In an interview with the Daily Telegraph, he said it was not until his late 20s that he processed the grief – following two years of “total chaos”.

But he was in a “good place” because of the “process I have been through”.

The 32-year-old prince also said boxing “saved” him after he took it up as a “good way of letting out aggression”.

The Telegraph says Prince Harry had decided to talk about his past in the hope it will encourage people to break the stigma surrounding mental health issues.

Along with his brother and sister-in-law, the Duke and Duchess of Cambridge, he is promoting the Heads Together mental health campaign, the London Marathon’s charity of the year.

Speaking to the paper’s Bryony Gordon, Prince Harry said: “I can safely say that losing my mum at the age of 12, and therefore shutting down all of my emotions for the last 20 years, has had a quite serious effect on not only my personal life but my work as well.”

He added: “I have probably been very close to a complete breakdown on numerous occasions when all sorts of grief and all sorts of lies and misconceptions and everything are coming to you from every angle.”

‘Head in the sand’

The Princess of Wales died in a car crash in Paris in August 1997.

Prince Harry said: “My way of dealing with it was sticking my head in the sand, refusing to ever think about my mum, because why would that help?”

He described himself as a “typical 20, 25, 28-year-old running around going ‘life is great’, or ‘life is fine’ and that was exactly it.

“And then [I] started to have a few conversations and actually all of a sudden, all of this grief that I have never processed started to come to the forefront and I was like, there is actually a lot of stuff here that I need to deal with.”

He said he decided to act after his brother, told him: “Look, you really need to deal with this. It is not normal to think that nothing has affected you.”

Prince Harry, Princess Diana, Prince William in 1991Image copyrightPA Image caption Prince Harry was 12 when his mother died. He is seen here with Princess Diana and Prince William in 1991

 

Prince Harry said: “Some of the best people or easiest people to speak to is a shrink or whoever – the Americans call them shrinks – someone you have never met before.

“You sit down on the sofa and say ‘listen, I don’t actually need your advice. Can you just listen’. And you just let it all rip.”

Asked whether he had counselling, he said: “I’ve done that a couple of times, more than a couple of times, but it’s great.”

But he said he could “safely say” his concerns were not related to his service as a soldier in Afghanistan.

On taking up boxing, Prince Harry told the paper: “Everyone was saying boxing is good for you and it’s a really good way of letting out aggression.

“And that really saved me because I was on the verge of punching someone.”

Prince Harry said: “Because of the process I have been through over the past two and a half years, I’ve now been able to take my work seriously, been able to take my private life seriously as well, and been able to put blood, sweat and tears into the things that really make a difference and things that I think will make a difference to everybody else.”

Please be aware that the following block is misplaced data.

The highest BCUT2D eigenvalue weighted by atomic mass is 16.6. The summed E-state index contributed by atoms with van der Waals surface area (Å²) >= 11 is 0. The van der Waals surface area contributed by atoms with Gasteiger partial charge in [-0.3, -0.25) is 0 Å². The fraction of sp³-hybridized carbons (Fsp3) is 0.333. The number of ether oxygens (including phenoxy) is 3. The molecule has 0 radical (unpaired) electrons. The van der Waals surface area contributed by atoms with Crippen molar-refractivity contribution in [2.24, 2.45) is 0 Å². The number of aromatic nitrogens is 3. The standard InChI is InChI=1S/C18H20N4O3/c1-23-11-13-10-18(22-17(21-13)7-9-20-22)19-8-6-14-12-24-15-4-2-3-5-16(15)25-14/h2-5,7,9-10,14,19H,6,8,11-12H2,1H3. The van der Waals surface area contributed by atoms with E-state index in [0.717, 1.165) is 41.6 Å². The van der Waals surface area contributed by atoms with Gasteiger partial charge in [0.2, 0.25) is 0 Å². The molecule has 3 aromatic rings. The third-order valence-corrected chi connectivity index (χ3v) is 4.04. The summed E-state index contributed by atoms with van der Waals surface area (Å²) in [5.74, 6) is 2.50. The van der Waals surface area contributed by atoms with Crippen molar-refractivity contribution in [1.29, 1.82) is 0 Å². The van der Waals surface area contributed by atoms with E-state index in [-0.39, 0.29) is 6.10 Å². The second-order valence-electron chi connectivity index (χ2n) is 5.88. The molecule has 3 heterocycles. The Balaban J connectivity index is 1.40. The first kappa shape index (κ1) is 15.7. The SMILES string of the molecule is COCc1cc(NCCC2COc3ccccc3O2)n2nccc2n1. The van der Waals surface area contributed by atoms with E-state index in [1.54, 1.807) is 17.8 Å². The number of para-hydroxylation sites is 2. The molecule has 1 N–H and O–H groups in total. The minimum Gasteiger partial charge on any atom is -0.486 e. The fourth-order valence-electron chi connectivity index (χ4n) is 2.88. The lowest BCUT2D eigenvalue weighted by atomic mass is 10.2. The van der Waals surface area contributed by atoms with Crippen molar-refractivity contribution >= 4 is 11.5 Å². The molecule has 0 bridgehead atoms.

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Nigeria Drops On World’s Happiest List, As Depression, Suicide, Violence Rise

In September 2016, Saturday PUNCH reported the onset of ’harvest of suicides’ in Nigeria, citing experts’ view on the psycho-social and economic downturn which have prepared the ground for such likelihood. In the sequel, KUNLE FALAYI writes on the World’s Happiness list and what it means for Nigeria

On Monday, March 20, 2017, as the world celebrated the International Day of Happiness, death, depression and economic hardship dominated social media discussions in Nigeria.

Many Nigerians were jolted awake by the apparent suicide of 35-year-old doctor, Allwell Orji, who was said to have stopped his car on the Third Mainland Bridge in Lagos and jumped into the lagoon.

As search for his body continued in the lagoon, discussions on depression, its causes and results intensified, bringing to the fore a topic that has received little concern over the years.

The following tweets are just few of the thousands which joined the conversation in the wake of the Orji’s suicide action:

“There’s serious depression in Nigeria, two days ago, it was Third Mainland Bridge, now it’s Mile 2.  Please! Be on the watch for close ones.” – Iwuagwu Kelechi.

“Wow. The man who committed suicide on Third Mainland Bridge today was a medical doctor. Nigeria needs to pay more attention to depression.” – Isima Odeh.

“Depression is very real in Nigeria. ‘It is well’ does not make it go away. People are drowning in their own thoughts of power/helplessness.” – Olu Yomi Ososanya.

“We are finally waking up to the reality that depression is rising in Nigeria. It’s better for us.” – Oma Akatugba

 Just two years ago, in 2015, Nigeria was 78th happiest nation on the World Happiness Report. It was 4th in Africa but plummeted fast after that.

On Monday, as if reaffirming the atmosphere of depression, which Nigerians were talking about, the United Nations released its World Happiness Report for 2017, putting the country at number 95 behind African countries like Somalia (no. 93), Morocco (no. 84), Libya (no. 68), Mauritius (no. 64) and Algeria (no. 53).

Atmosphere of gloom

Despite the gloomy statistics over the general wellbeing of the citizens, Nigeria stands as the 26th largest economy in the world with a GDP of $415bn, according to the International Monetary Fund.

Yet, Forbes describes Nigeria as “the best of the worst”, ranking the country 20th out of the 20 saddest countries in the world.

To the outside world, all these are mere numbers. But to Nigerians, the reality presents itself in the rate of suicides, murders, violent attacks, kidnappings and general atmosphere of gloom.